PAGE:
Mom and Dad’s beloved 70 inch wide console system – which we thought was bad ass before, became a joke. This was REAL music, and it was good. I knew sonic nirvana was achieved when my parents renamed my system the “G-D stereo.”

Audio became my life long hobby. The following year, 1978, I purchased my first high end system. It was the same turntable, but with an upgrade to an 881 Stanton cartridge. The pre-amp was a Marantz 3600 and the power amp was a Marantz 510M – one of the first super amps, capable of pounding out 256 of the best watts one ever heard. Even today, this amp is highly sought after, along with its little brother, the 250. The speakers were Cerwin Vega’s S-1’s, which were powerful and efficient enough to double as PA speakers for high school dances for which I became the DJ. For my dorm room, I soon added a pair of Koss 1020 speakers, the first speakers I owned that could hit a legitimate 20 Hz, with the S-1’s left for PA duty.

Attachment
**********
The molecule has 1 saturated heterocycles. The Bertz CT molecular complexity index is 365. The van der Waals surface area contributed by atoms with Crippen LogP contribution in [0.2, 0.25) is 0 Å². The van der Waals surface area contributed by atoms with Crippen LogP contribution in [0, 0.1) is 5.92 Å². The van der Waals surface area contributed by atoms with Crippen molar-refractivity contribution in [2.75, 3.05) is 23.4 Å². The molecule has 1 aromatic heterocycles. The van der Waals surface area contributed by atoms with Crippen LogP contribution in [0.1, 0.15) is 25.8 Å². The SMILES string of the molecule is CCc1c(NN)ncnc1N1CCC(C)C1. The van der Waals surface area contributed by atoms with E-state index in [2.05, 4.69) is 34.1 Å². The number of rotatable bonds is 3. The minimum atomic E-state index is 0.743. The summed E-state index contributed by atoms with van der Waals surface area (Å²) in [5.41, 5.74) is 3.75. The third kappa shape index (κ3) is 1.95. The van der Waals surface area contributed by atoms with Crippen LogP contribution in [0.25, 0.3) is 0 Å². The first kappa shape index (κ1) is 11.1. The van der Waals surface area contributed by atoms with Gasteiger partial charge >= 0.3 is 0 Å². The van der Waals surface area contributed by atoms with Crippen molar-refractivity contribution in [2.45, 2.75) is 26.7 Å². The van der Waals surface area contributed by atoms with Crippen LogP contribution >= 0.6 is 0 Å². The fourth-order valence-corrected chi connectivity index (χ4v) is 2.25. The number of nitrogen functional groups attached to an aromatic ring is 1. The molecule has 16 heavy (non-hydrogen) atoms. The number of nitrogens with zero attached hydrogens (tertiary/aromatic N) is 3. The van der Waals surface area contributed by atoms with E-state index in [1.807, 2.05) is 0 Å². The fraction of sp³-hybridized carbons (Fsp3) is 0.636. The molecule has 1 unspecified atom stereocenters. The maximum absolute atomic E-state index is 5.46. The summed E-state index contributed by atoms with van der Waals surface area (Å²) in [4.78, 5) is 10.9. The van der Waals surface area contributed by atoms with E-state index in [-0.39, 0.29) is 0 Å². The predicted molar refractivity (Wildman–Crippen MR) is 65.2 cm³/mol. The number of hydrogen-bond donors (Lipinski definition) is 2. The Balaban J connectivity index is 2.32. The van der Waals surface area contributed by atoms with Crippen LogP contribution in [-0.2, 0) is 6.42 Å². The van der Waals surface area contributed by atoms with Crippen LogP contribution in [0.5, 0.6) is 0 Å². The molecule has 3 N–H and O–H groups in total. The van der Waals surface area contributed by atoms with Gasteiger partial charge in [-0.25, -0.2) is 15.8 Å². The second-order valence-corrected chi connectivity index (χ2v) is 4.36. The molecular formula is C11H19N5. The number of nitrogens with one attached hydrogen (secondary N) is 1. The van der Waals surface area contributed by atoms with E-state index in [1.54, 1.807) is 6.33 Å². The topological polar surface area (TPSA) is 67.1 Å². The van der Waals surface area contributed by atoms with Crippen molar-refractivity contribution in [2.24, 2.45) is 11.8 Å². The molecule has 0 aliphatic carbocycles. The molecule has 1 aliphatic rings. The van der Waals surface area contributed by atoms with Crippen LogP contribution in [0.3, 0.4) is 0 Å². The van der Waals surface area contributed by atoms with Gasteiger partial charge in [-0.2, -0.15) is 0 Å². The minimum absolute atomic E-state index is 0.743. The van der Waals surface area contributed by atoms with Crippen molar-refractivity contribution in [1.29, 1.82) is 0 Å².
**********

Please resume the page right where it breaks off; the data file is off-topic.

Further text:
In the 40 years since, I have owned Soundcraftsmen, Carver, Sunfire, Adcom, Aragon, Acurus, McIntosh, Marantz, Emotiva, NAD, Yamaha, Denon … the list goes on … for electronics.

Speakers have included VMPS, Legacy, Paradigm, Klipsch Heritage, Onix Reference, Definitive Technology BP-2000/3000, Energy, Infinity IRS Sigma, Boston Acoustics A-400, Electrovoice Interface: D, Rocket 1000’s, Altec Model 14, OHM Walsh and a host of others. I have also owned many models from Axiom – starting with a pair of bookshelf M22 Ti in 2001 through M80 Ti, M3 V.4, M100 V.4, M-50 V.4 and LFR-1100 Omnidirectional speakers.

In 2015, using a passive pre-amp level speaker level matching unit, I spent 3 months doing blind tests between a pair of then $2400 M100’s against the $7000 Legacy Signature SE’s. Much to my surprise, the M100’s won the day (ok, 3 months) under blind listening conditions. This was not just my opinion, but also that of my two musician children – one is an opera singer, the other a classical guitarist. The M100’s just delivered music in an effortless manner that sounded like REAL voices and proper weight and warmth of an acoustic guitar. When one gets to hear the real thing on a regular basis, as I am blessed to be able to do at home, it makes for a compelling comparison for music reproduction in a sound system.